Kendrick Lamar has a new song out called “HUMBLE.” It features a complaint about images of women being edited unrealistically prior to publication.
“I’m so fuckin’ sick and tired of the Photoshop
Show me somethin’ natural like afro on Richard Pryor
Show me somethin’ natural like ass with some stretchmarks”
A couple days after the song came out, social media started buzzing with posts about the song from online content outlets (if you quiz me on which type of apple I am, you are not a news site). These posts from online content outlets were helpful because they could tell us how to feel, and how other people were feeling.
For example, XXL will tell you all about the “feminist backlash” to the song. However, the Huffington Post will tell you all about the “resounding ‘YES'” which erupted in response to the song’s “powerful” message.
If you click on the links above, you’ll see that XXL cites a whopping total of nine posts on Twitter to back up their article, whereas the Huffington Post upped the ante with a total of twelve. Yes, those articles are each credited to individual writers, but there was still an editorial staff in both situations that decided ‘ok, great, this is what we’re going with.’
So what gives? Why is this accepted? Random people on Twitter have no authority on these issues, and what a handful of cherry picked posts suggest has almost no weight. Just like how what a random celebrity thinks about a terrorist attack isn’t important.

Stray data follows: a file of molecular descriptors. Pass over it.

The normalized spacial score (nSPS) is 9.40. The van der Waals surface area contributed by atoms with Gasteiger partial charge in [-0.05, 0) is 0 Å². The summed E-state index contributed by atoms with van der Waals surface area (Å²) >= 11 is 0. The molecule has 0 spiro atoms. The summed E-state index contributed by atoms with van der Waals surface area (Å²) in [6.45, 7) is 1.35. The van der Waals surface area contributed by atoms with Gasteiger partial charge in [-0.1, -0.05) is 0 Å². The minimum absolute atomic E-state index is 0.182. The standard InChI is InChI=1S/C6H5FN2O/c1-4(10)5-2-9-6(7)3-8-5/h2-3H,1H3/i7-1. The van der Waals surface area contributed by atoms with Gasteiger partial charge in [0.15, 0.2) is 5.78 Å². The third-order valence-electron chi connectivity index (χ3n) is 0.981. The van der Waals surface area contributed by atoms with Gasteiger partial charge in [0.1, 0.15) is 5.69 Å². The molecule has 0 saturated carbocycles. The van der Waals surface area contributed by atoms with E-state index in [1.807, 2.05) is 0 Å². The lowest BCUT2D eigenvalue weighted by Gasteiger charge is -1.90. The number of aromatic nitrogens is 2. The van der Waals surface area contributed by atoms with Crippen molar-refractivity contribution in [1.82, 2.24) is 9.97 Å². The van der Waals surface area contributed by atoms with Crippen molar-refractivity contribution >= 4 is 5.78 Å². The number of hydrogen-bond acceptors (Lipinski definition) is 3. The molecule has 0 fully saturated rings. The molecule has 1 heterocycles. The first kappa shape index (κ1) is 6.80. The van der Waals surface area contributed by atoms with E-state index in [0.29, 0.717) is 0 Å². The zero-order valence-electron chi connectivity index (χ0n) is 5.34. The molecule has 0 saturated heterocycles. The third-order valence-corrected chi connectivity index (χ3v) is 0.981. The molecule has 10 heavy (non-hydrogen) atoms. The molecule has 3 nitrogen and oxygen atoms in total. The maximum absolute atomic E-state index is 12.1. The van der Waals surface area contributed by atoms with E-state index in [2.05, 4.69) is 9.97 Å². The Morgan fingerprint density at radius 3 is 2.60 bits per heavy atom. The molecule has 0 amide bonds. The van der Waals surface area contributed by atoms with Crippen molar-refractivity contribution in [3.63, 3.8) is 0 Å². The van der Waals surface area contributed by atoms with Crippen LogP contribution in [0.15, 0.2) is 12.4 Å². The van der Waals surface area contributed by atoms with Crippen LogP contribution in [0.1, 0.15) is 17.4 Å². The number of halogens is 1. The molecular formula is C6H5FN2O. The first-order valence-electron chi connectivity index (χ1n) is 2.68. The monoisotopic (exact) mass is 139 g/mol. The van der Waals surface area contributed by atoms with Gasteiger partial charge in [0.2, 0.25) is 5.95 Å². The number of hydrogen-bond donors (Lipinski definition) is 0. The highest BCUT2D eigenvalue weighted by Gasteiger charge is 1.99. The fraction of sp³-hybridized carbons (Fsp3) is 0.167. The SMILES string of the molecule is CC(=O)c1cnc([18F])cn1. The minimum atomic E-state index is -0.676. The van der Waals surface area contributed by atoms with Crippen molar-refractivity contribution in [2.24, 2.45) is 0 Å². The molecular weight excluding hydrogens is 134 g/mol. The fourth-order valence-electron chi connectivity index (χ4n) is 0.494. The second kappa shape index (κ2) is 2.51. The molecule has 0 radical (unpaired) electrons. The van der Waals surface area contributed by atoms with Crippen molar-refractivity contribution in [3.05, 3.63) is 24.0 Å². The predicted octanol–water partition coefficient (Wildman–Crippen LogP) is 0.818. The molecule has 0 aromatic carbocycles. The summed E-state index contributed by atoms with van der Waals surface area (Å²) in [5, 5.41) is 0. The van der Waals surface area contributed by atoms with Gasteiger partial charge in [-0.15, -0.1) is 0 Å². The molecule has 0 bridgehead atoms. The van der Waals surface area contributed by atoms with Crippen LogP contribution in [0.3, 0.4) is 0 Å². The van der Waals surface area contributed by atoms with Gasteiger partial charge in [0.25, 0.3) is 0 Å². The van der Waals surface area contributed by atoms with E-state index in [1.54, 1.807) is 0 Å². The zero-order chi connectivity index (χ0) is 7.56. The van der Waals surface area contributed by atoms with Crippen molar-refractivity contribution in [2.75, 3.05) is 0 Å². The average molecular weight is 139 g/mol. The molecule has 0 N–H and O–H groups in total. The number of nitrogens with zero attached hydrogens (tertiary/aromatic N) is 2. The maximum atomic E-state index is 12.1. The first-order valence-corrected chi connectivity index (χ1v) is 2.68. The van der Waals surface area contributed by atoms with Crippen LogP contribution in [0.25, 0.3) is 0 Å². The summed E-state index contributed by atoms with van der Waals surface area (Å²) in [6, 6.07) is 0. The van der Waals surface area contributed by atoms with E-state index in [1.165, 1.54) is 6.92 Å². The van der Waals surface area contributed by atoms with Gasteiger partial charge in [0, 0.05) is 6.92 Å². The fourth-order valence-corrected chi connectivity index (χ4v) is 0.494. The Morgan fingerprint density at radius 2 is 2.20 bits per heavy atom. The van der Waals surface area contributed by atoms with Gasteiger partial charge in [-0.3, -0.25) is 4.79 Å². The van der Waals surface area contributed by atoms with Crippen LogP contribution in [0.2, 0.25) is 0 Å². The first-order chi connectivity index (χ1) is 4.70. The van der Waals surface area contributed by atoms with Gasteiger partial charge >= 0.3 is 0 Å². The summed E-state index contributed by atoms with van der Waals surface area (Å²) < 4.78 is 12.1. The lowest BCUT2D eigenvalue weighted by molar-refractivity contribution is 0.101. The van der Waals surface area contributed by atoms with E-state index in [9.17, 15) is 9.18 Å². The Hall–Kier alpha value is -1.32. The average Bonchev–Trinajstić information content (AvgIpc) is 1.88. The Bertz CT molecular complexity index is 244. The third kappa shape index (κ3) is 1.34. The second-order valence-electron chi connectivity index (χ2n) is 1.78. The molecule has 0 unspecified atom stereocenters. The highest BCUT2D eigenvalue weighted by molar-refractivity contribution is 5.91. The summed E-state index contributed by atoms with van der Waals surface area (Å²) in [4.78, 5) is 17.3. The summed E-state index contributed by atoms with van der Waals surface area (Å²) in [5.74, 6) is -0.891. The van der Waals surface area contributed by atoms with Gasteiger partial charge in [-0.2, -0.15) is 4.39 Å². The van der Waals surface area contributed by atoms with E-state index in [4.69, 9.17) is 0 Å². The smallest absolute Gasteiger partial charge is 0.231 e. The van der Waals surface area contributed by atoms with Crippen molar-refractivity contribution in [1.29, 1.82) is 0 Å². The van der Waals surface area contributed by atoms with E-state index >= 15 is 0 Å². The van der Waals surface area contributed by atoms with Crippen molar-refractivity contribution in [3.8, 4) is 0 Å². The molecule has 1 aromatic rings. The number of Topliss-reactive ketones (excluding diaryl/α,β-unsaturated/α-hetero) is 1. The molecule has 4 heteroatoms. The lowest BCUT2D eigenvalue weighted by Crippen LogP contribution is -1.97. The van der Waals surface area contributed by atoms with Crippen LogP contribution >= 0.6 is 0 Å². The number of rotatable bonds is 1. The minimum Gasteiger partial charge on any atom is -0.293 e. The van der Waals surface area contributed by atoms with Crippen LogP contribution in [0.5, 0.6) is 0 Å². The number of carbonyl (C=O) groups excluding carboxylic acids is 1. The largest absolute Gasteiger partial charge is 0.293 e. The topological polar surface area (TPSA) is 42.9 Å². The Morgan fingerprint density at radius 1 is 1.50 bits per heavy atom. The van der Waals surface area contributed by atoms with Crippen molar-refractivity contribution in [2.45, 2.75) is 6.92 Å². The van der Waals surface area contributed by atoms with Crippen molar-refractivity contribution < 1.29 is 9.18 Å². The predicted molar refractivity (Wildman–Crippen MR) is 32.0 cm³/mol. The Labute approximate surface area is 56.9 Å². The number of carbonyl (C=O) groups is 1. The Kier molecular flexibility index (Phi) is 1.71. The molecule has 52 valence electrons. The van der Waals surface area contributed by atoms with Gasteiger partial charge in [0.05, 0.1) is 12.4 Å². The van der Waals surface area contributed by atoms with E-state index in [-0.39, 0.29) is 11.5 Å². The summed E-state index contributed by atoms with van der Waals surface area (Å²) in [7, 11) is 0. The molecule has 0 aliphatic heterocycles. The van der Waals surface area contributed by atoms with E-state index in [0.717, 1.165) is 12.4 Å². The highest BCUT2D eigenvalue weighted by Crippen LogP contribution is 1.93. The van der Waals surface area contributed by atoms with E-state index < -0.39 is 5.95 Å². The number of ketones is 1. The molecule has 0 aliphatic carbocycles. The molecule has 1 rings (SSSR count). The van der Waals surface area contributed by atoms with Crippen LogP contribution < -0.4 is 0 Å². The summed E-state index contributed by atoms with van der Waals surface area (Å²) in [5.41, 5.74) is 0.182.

However, the people wanting to believe a random celebrity has the authority to reassure them will stay tuned to be reassured. The people who want to think there is a feminist backlash are totally okay with nine tweets as the basis for their belief in a controversy. The people who liked the song are okay with twelve tweets being the definition of critical acclaim.
These junk articles do not meet any journalistic standard, because we are not asking for that. That is not the requirement for an article to go viral. If it were, tweet citing would not be a standard practice. The only requirement for something to be accepted, apparently, is that we are told what we want to believe.
If you don’t believe me, you can rest assured that I have seven YouTube comments to prove it.